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Holocarboxylase Synthetase Deficiency

  • Author: Karl S Roth, MD; Chief Editor: Luis O Rohena, MD  more...
 
Updated: Nov 03, 2015
 

Background

Holocarboxylase synthetase (HCS) deficiency was defined as a distinct genetic disorder several years after its initial clinical description, similar to the discovery of propionic acidemia. From 1970-1973, only 3 clinically varied cases of children who excreted beta-methylcrotonic acid in their urine were reported. Notable differences included the age at presentation (neonatal to 9 mo), presence of acidosis, and response to biotin administration.

In 1976, Roth et al reported an infant who was the second affected sibling born to an otherwise healthy mother. The first child, a male, died from aspiration and severe acidosis 36 hours after birth; no autopsy or other information was available. From birth, the second child was clinically affected by an unrelenting metabolic acidosis and a massive excretion of beta-methylcrotonic acid, lactic acid, beta-hydroxybutyric acid, and beta-hydroxypropionic acid. This child died 105 hours postdelivery after little improvement from small intravenous doses of megavitamins, including biotin.[1] Subsequent studies using fibroblasts recovered from the infant demonstrated a defect of carbon dioxide fixation into pyruvate, propionate, and beta-methylcrotonate; thus, the term multiple carboxylase deficiency was applied to the disorder.

Recognizing the unlikely coexistence of 3 gene mutations in a single individual, research continued in an attempt to find a unifying factor to explain the involvement of 3 distinct enzymes. Patients seemed to respond to biotin administration, and each affected enzyme required biotin as a cofactor. This directed attention toward the work of Lynen, who had previously demonstrated that carbon dioxide fixation in microbes required covalent attachment of the biotin to an apoprotein. Since covalent bond formation requires the mediation of an enzyme, a search began for an enzyme deficiency that was common to all 3 carboxylases and that might explain the defective function of each.

Finally, in 1980, based on the work of Saunders and coworkers, Roth et al reported holocarboxylase synthetase deficiency in a subsequent sibling of their original case; the sibling had an excellent clinical response to biotin administration in pharmacologic doses.[2, 3] In 1981, Burri et al reported evidence of holocarboxylase synthetase deficiency in this patient and in others with a similar neonatal presentation; thus, the nature of the defect was redefined as a single enzyme defect.[4] The late or juvenile-onset type of presentation, which resembled the newly defined neonatal holocarboxylase synthetase deficiency in virtually all respects other than age at onset, still required an explanation.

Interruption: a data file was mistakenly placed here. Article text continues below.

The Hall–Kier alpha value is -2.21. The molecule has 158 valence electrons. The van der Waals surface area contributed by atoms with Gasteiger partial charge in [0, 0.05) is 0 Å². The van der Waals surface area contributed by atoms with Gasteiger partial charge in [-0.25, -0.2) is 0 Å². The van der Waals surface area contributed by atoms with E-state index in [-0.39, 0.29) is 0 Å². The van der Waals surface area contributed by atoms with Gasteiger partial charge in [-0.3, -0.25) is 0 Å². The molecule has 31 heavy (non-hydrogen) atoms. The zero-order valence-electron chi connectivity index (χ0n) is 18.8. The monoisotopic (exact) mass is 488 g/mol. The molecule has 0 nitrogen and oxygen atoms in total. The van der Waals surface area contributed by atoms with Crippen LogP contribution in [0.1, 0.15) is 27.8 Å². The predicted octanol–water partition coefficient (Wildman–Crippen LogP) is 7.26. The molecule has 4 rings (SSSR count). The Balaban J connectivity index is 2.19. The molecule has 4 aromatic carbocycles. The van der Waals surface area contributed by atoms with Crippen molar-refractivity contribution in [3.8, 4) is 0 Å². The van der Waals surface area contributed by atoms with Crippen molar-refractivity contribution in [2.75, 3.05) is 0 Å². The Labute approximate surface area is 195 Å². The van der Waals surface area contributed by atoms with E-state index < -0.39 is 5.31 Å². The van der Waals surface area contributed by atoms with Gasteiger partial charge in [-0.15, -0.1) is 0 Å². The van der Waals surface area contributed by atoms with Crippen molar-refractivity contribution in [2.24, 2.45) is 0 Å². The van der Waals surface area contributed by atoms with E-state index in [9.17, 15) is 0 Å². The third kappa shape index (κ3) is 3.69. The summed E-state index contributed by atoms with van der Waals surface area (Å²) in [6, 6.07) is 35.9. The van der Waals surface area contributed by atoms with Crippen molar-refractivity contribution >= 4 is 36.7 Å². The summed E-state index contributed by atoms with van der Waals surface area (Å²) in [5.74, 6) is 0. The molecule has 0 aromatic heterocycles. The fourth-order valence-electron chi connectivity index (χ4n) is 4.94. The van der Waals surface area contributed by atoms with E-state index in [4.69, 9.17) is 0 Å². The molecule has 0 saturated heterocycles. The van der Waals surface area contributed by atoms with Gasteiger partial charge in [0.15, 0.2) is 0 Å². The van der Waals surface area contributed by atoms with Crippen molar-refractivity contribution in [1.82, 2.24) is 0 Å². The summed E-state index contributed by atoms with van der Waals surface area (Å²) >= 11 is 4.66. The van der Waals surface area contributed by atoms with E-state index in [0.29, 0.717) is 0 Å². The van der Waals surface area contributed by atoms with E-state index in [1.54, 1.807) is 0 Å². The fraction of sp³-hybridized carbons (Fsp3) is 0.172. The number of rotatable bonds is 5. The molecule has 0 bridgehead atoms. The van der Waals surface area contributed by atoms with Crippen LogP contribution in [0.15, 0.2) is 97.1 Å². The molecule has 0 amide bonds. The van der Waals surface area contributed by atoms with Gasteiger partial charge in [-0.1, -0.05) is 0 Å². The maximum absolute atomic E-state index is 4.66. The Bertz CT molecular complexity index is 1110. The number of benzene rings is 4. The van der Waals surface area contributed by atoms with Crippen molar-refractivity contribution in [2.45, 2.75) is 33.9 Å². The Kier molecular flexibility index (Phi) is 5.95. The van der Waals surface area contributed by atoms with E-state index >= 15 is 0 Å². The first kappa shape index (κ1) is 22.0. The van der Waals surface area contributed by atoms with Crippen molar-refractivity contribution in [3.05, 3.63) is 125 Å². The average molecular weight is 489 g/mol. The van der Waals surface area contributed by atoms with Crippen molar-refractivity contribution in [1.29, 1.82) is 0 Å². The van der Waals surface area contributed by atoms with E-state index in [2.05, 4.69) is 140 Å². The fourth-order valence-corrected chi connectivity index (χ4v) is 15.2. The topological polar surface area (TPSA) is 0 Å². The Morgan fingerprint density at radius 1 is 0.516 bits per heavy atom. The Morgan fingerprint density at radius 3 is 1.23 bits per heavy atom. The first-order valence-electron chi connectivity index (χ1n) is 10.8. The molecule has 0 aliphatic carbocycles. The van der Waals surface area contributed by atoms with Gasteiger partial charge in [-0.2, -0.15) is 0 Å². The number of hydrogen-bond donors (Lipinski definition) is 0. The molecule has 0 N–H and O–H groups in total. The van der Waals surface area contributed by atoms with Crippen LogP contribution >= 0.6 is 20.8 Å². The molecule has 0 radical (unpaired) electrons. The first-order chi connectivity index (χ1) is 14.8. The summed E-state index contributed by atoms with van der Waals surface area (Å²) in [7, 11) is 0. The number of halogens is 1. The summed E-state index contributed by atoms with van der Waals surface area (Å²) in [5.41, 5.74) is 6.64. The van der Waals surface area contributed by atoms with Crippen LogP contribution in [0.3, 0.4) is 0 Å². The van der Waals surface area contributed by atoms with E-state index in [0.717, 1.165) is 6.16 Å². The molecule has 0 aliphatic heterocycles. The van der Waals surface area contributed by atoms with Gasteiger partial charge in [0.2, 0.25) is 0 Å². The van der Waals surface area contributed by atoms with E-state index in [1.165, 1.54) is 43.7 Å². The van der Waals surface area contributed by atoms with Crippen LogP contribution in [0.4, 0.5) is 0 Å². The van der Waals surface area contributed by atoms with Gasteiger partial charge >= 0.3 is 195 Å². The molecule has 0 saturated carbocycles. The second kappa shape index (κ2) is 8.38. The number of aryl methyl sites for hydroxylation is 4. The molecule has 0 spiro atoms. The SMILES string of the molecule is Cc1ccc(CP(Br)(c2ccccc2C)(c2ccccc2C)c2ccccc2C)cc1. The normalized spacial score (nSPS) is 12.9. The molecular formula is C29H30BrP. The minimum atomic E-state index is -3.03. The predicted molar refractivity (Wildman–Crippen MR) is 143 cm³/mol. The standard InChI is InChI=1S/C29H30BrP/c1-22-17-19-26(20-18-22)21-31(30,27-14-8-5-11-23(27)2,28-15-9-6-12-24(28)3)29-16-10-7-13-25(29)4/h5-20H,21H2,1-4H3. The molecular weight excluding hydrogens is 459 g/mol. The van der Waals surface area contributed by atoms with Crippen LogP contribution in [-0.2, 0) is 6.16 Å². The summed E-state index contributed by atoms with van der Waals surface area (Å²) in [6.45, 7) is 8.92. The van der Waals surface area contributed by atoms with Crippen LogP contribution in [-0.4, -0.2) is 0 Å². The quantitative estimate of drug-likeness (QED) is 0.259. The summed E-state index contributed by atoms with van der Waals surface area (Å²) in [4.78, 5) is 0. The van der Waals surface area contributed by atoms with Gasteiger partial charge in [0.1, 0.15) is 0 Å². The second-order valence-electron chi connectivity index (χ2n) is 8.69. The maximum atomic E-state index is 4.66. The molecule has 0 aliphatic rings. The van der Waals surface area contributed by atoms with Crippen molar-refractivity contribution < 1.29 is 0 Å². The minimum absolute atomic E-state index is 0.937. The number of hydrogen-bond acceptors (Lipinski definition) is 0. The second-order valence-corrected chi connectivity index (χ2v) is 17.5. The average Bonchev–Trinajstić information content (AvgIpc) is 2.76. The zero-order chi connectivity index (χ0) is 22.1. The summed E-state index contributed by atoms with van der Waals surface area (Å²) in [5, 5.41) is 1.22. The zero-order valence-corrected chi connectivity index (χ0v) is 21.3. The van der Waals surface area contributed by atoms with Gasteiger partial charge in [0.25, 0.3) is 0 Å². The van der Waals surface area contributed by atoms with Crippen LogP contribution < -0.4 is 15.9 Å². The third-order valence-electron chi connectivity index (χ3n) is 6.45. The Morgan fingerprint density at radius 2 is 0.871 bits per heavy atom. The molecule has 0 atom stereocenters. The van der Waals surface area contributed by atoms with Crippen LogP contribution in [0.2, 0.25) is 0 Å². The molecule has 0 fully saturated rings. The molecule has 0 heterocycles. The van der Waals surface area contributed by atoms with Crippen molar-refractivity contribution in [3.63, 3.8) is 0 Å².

In 1983, Wolf et al suggested that the late-onset type may be due to a defect in biotin recycling rather than to defective absorption; others had proposed the same finding.[5] Recycling is well described for other vitamins, helping explain the normally miniscule daily requirements. Logically, the same should hold true for biotin.

The major contribution of Wolf et al was in demonstrating the presence of the enzyme human biotinidase and its role in biotin recycling. Late-onset multiple carboxylase deficiency is now known to be due to a biotinidase deficiency and subsequent impairment of biotin recycling. Thus, what was originally reported as the disease beta-methylcrotonic aciduria has been separated into 3 distinct genetic disorders: beta-methylcrotonyl-coenzyme A (CoA) carboxylase deficiency, holocarboxylase synthetase deficiency, and biotinidase deficiency. This article focuses on the specific defect recognized as holocarboxylase synthetase deficiency.

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Pathophysiology

Carbon dioxide fixation, a process typically associated with plant metabolism, is a vital reaction in humans. In individuals with multiple carboxylase deficiency, more than 3 metabolic pathways are impaired. Carbon dioxide fixation occurs in the metabolism of several different substrates; thus, several pathways are involved in the defect. Acetyl-CoA carboxylase (ACC) is key to fatty acid synthesis, pyruvate carboxylase is a critical step in gluconeogenesis, propionyl-CoA carboxylase produces methylmalonyl-CoA prior to the ultimate formation of succinyl-CoA, and beta-methylcrotonyl-CoA carboxylase is critical in the degradation of leucine for energy. Thus, affected infants have increased levels of circulating odd-chain fatty acids (due to deficient propionyl-CoA carboxylase), hypoglycemia (deficient pyruvate carboxylase), and ketoacidosis (deficient propionyl-CoA carboxylase and beta-methylcrotonyl-CoA carboxylase).[6]

As in all other enzyme reactions that require a cofactor, normal production of each of the carboxylase apoproteins is insufficient to carry out their individual carbon dioxide–fixation reactions. Since all enzyme function requires binding between the substrate and enzyme, impairment of such binding prevents enzyme function. In apocarboxylases, the binding of each to carbon dioxide requires the presence of biotin, to which the carbon dioxide physically attaches.